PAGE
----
I'm trying to think of a word that basically communicates something in between a single and a double.

Is there such a thing as half of a tuple?

How would you communicate something that is in between a single and a double?

  • How on earth do you tie half a knot? – Nuclear Hoagie Sep 2 '15 at 15:03
  • You're not, but you kinda are... If you tied two ropes together with a double overhand, you're essentially left with a knot with four loops. A single overhand would be two loops. The knot I'm tying has three loops... I'm tying a single with one strand, then a double with the other, but in "knot math" that does not add up to a triple, it's one single less that a double... but not a single... I need help. – ShemSeger Sep 2 '15 at 15:10
  • A singled double? – ShemSeger Sep 2 '15 at 15:12
  • Half singling a double? – ShemSeger Sep 2 '15 at 15:13
  • 1
    @tchrist, this isn't a duplicate, that question is about Ordinal Numbers, this one is about Tuples. – ShemSeger Sep 2 '15 at 15:45

There is a Latinate prefix, sesqui-, for 'one and a half', which is occasionally used for terms like sesquicentenary. How you adapt this to your very specific situation (and whether it will mean anything to anyone else when you do so) is up to you.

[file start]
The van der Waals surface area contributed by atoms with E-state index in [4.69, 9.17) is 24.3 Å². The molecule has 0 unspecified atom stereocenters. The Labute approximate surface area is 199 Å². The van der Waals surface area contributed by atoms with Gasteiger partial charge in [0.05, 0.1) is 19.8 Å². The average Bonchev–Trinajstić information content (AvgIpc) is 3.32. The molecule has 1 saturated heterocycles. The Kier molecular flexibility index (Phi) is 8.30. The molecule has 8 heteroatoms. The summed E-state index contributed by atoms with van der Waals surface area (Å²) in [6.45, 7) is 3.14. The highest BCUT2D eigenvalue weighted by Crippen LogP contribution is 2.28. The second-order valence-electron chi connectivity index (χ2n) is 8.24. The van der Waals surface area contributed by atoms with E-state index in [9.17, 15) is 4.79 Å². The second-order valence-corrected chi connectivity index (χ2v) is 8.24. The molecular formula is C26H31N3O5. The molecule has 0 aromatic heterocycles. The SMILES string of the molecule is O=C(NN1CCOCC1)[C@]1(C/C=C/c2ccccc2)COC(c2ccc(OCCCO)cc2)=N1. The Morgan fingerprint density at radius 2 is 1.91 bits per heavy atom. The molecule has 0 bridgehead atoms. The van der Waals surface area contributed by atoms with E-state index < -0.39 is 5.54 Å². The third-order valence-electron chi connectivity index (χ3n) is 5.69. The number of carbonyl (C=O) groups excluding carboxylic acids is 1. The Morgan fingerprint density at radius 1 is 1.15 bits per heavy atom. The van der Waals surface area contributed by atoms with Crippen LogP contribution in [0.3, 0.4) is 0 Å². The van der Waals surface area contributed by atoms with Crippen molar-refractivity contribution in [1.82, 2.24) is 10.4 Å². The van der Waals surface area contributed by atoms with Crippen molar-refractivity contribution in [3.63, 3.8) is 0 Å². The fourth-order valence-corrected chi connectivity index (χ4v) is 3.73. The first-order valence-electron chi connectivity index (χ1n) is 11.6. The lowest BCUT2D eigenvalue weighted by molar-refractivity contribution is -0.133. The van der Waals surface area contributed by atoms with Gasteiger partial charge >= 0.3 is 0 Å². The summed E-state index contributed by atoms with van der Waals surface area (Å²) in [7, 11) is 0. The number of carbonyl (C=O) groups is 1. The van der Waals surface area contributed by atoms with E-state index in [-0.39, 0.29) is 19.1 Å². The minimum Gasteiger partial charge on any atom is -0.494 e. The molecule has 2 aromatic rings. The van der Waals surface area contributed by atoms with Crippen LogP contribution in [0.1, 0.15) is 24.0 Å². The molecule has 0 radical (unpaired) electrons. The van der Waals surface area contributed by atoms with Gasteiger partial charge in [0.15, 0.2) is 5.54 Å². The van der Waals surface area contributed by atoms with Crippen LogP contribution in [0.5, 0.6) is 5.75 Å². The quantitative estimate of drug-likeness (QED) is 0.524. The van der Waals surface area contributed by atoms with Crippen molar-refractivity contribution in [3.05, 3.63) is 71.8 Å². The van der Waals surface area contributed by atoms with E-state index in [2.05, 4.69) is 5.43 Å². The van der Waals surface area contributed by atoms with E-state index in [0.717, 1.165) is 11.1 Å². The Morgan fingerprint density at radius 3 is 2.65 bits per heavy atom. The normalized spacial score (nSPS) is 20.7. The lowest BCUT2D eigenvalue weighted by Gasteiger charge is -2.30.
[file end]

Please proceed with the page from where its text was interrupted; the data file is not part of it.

• 1
    I was able to discover that Sesquidupal was a word which means two and a half, but I can't find a series of tuple and a half words. – ShemSeger Sep 2 '15 at 17:41
  • @ShemSeger: I think the word for one and a half would be "sesquuple" – herisson Sep 3 '15 at 3:50
  • Wikipedia indicates that various Latin roots are used with the "uple" endings. Unfortunately, there seems to be no Greek equivalent to "sesqui-": en.wikipedia.org/wiki/Numeral_prefix – herisson Sep 3 '15 at 3:56

I'd say half-double. Refer to crochet terms.

  • How is a half double not a single? – Matt E. Эллен Sep 3 '15 at 7:58
  • 1
    Because it's only half doubled haha. One half double is half the increase a double would be, so 50% more – Some_Guy Sep 3 '15 at 8:58

Half of double is single. If you're talking about a quantity rather than groups of integral units, you can say "one and a half."

Your Answer

By clicking “Post Your Answer”, you agree to our terms of service, privacy policy and cookie policy

Not the answer you're looking for? Browse other questions tagged or ask your own question.